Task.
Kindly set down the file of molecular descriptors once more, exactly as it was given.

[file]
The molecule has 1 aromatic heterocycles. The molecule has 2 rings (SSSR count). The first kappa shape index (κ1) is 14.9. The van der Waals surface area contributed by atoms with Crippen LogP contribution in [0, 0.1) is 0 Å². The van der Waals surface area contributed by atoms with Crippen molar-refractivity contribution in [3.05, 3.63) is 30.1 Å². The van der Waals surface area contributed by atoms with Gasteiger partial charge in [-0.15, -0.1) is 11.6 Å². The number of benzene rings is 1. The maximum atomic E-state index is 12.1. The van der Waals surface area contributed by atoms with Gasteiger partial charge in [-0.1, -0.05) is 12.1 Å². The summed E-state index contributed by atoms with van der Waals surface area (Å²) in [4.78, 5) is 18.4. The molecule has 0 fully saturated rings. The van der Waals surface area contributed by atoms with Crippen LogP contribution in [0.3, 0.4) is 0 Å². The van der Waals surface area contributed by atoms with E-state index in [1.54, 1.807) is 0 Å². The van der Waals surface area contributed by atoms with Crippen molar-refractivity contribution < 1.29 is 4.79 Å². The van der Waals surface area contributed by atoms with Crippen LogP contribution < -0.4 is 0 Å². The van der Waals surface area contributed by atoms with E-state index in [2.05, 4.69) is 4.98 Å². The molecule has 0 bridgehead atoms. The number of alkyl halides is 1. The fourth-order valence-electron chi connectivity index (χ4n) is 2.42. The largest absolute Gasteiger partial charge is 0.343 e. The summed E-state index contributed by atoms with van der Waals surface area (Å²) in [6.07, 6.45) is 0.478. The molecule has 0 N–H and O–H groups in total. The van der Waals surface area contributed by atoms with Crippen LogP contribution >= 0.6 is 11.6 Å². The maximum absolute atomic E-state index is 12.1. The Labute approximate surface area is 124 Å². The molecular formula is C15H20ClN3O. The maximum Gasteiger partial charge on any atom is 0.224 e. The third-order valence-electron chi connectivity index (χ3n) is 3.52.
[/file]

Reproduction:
The molecule has 1 aromatic heterocycles. The molecule has 2 rings (SSSR count). The first kappa shape index (κ1) is 14.9. The van der Waals surface area contributed by atoms with Crippen LogP contribution in [0, 0.1) is 0 Å². The van der Waals surface area contributed by atoms with Crippen molar-refractivity contribution in [3.05, 3.63) is 30.1 Å². The van der Waals surface area contributed by atoms with Gasteiger partial charge in [-0.15, -0.1) is 11.6 Å². The number of benzene rings is 1. The maximum atomic E-state index is 12.1. The van der Waals surface area contributed by atoms with Gasteiger partial charge in [-0.1, -0.05) is 12.1 Å². The summed E-state index contributed by atoms with van der Waals surface area (Å²) in [4.78, 5) is 18.4. The molecule has 0 fully saturated rings. The van der Waals surface area contributed by atoms with Crippen LogP contribution in [0.3, 0.4) is 0 Å². The van der Waals surface area contributed by atoms with E-state index in [1.54, 1.807) is 0 Å². The van der Waals surface area contributed by atoms with Crippen molar-refractivity contribution < 1.29 is 4.79 Å². The van der Waals surface area contributed by atoms with Crippen LogP contribution < -0.4 is 0 Å². The van der Waals surface area contributed by atoms with E-state index in [2.05, 4.69) is 4.98 Å². The molecule has 0 bridgehead atoms. The number of alkyl halides is 1. The fourth-order valence-electron chi connectivity index (χ4n) is 2.42. The largest absolute Gasteiger partial charge is 0.343 e. The summed E-state index contributed by atoms with van der Waals surface area (Å²) in [6.07, 6.45) is 0.478. The molecule has 0 N–H and O–H groups in total. The van der Waals surface area contributed by atoms with Crippen LogP contribution >= 0.6 is 11.6 Å². The maximum absolute atomic E-state index is 12.1. The Labute approximate surface area is 124 Å². The molecular formula is C15H20ClN3O. The maximum Gasteiger partial charge on any atom is 0.224 e. The third-order valence-electron chi connectivity index (χ3n) is 3.52.